This original watercolor painting on heavy watercolor paper measures approximately 22 by 27 inches, unmatted and unframed.
It is in outstanding condition, period.
It is signed Ellen Carpenter in the lower left corner. This original watercolor was most likely influenced by the work of Marie Laurencin. The similarities are obvious. It is not, however a copy of Laurencin's work, but a reinterpretation, in the same way Picasso "copied" African art in his paintings.
Ellen Carpenter is listed in Davenport's Art Reference and Price Guide and also in Hughes, Artist's in California.
This small stone figure of a standing Jizo Bosatsu (Buddha)with both hands holding the sacred jewel.
It measures 5 3/4 inches tall or 14.5 cm in height.
It dates to the Meiji Period: circa 1900.
It is in excellent condition with a softening of the lines and contours and very minor losses.
It's origin would be Sadogashima Island, off the coast of Japan, which is famous for its production of figurative stone Jizo.
It is carved from Sado granite from the island and known as Sado Jizo.
Small examples are uncommon and rarely found in such good condition.
This silver Turkoman or Kazak fibula (breastplate) measures approximately nine inches from top to bottom. The diamond shape measures about five inches side to side or 4 1/2 inches when measured straight across as a square. It is about 1/4 inch or 6-7 mm in thickness. It appears to be solid rather than hollow. It has a black linen pad hand stitched to the reverse , which helps to document that it was actually a family heirloom, rather than merely having been produced to sell to tourists. It dates from the latter part of the 19th century and is in excellent condition. It is inset with carnelian, jade and black onyx or jet cabachons. It is covered on the front with gilding and triangular silver shapes covered with silver dots. It is unmarked, but guaranteed to be about .900 silver or better. Many silversmiths melted old silver coins to obtain their silver for making jewelry. Most coins were about .900 silver in quality.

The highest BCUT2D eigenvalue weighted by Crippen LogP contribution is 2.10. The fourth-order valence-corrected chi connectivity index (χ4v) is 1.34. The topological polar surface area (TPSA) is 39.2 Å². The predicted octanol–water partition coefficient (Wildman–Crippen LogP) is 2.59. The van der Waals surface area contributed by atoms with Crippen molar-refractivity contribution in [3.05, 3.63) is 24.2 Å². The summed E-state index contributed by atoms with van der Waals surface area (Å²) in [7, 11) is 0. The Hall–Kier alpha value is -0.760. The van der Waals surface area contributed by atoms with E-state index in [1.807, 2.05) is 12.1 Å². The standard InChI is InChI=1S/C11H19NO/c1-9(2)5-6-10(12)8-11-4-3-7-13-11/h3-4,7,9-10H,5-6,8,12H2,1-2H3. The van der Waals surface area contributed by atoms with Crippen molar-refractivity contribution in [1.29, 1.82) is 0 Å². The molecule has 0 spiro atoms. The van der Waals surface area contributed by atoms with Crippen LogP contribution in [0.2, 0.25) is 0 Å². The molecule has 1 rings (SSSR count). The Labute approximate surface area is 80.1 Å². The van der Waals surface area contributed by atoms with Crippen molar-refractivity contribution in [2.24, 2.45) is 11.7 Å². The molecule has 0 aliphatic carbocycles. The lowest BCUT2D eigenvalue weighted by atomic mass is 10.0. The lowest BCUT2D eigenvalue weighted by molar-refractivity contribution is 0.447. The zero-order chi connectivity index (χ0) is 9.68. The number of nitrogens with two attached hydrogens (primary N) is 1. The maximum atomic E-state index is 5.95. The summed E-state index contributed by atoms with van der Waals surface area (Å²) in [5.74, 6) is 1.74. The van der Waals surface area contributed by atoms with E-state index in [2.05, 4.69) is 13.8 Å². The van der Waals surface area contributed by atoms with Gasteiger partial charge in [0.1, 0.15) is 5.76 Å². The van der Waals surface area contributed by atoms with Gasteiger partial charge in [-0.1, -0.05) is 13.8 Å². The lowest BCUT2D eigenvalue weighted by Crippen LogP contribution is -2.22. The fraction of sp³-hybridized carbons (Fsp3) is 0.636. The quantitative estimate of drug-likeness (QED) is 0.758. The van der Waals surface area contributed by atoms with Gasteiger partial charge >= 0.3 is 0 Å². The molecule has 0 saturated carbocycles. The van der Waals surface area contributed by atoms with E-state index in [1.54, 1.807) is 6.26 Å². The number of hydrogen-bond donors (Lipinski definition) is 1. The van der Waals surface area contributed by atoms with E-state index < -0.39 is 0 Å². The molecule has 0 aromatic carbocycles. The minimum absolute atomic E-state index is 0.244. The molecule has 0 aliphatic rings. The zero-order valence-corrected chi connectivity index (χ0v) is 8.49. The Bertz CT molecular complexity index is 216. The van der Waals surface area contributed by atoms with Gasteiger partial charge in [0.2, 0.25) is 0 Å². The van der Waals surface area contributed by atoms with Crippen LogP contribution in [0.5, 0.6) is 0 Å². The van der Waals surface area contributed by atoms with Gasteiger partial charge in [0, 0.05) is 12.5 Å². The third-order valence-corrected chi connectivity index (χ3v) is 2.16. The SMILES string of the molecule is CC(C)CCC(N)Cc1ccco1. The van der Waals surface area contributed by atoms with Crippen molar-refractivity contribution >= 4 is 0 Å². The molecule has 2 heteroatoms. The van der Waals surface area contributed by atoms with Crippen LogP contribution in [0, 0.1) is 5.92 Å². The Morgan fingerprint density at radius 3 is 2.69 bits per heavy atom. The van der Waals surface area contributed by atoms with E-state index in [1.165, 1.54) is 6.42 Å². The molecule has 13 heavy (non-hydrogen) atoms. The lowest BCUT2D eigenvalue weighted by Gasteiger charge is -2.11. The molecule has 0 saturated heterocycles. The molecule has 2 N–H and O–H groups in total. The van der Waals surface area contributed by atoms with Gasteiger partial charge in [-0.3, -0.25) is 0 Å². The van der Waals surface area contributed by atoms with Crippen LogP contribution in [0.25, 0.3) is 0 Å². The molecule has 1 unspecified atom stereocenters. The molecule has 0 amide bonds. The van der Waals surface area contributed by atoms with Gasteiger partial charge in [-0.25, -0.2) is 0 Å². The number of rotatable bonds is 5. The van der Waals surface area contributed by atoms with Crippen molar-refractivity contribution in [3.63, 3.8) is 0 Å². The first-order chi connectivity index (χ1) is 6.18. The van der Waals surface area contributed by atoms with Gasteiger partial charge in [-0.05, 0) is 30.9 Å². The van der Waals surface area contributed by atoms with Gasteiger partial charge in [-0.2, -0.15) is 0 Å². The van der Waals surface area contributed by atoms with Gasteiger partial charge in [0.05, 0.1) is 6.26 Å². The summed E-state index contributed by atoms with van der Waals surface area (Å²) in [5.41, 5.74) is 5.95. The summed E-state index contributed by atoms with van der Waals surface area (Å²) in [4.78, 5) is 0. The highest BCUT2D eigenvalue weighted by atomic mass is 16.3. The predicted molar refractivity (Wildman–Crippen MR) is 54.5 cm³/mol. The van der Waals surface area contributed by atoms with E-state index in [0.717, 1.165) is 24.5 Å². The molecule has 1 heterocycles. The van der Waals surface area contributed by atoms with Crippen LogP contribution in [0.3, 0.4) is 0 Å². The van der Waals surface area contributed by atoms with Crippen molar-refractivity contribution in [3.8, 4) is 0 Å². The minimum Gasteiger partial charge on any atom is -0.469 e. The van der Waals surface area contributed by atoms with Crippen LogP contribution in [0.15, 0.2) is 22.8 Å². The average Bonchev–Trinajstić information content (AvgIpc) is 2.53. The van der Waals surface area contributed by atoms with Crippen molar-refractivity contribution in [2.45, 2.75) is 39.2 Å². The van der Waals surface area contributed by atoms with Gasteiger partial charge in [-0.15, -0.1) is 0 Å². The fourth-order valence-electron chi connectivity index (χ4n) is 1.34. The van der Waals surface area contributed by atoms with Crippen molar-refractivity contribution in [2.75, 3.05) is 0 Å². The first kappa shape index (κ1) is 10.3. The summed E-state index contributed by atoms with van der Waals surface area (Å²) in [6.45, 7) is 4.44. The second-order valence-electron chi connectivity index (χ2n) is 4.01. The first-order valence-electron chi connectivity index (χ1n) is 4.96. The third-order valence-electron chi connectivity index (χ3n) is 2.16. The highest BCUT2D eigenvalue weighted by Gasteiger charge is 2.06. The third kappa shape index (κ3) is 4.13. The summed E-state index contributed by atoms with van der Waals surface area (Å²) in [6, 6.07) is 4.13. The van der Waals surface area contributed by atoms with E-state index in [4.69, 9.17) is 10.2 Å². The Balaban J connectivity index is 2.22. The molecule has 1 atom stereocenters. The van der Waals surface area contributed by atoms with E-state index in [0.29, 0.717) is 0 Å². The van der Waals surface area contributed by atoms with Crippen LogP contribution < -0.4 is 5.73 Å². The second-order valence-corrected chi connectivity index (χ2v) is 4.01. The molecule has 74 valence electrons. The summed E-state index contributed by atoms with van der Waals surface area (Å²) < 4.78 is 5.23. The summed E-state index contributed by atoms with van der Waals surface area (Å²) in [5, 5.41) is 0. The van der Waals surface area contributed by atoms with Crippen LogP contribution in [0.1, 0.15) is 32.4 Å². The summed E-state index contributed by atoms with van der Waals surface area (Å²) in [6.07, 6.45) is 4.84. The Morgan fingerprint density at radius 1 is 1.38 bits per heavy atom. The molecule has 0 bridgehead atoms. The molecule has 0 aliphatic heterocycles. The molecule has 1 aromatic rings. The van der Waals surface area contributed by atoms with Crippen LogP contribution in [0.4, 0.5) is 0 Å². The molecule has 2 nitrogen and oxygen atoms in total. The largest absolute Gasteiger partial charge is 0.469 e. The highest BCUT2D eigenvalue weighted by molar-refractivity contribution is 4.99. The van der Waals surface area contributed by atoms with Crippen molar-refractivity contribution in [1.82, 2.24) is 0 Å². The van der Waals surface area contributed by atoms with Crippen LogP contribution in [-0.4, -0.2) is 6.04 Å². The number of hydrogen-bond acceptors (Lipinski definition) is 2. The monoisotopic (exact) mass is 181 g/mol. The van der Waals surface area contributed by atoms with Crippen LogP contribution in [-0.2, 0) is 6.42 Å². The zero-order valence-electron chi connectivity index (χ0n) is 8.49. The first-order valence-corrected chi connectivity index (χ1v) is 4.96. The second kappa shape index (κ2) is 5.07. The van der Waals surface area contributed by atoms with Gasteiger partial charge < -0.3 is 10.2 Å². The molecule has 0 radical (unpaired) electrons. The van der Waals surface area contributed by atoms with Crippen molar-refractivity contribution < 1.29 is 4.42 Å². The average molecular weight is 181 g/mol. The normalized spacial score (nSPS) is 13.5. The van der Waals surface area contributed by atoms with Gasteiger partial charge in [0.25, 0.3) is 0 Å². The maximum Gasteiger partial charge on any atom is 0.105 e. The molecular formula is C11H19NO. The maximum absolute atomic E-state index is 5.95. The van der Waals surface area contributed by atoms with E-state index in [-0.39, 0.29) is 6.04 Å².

This original contemporary Chinese ink and watercolor painting measures about 18 by 27 inches (painting only) and 22 by 72 inches, including the silk brocaded scroll it is mounted on.
It has one seal and the signature of the artist along the upper right hand edge (see close up photo).
The subjects of the painting are two rabbits playing with a half eaten carrot underneath hanging wisteria
It is in excellent condition. NOTE: There is an old, small one inch diameter paper repair to the border underneath the painting. It is not on the painting and only shows up when hit with a strong light from the back. It is virtually invisible under normal light. It does not show up when photographed with a flash. We tried - twice!
This original ink and watercolor painting dates to the late 20th century in China.
This blue & white ceramic bottle or jar measures 9 inches tall by 3 1/4 inches in diameter.
It is hand painted with scenes in cobalt blue on a white ground.
It is in excellent condition with a few natural fissures and irregularities to the glaze (see close up photos).
We estimate it to date circa 1700-1900.
This original oil painting on artist's canvas panel board measures about 12 by 16 inches, not including the simple wooden frame it sits in.
The subject is a nude woman reclining on a bed under partially draped covers.
It dates circa 1950-1960.
It is signed PL (with initials) in the lower right corner. It also has a name tag on the reverse : Peggy Lancaster ( see closeup photo).
it is in excellent condition.
Price on Request
This original contemporary Chinese watercolor painting measures 25 by 26 inches (painting only) and about 29 by 65 inches, including the brocaded scroll it is mounted on.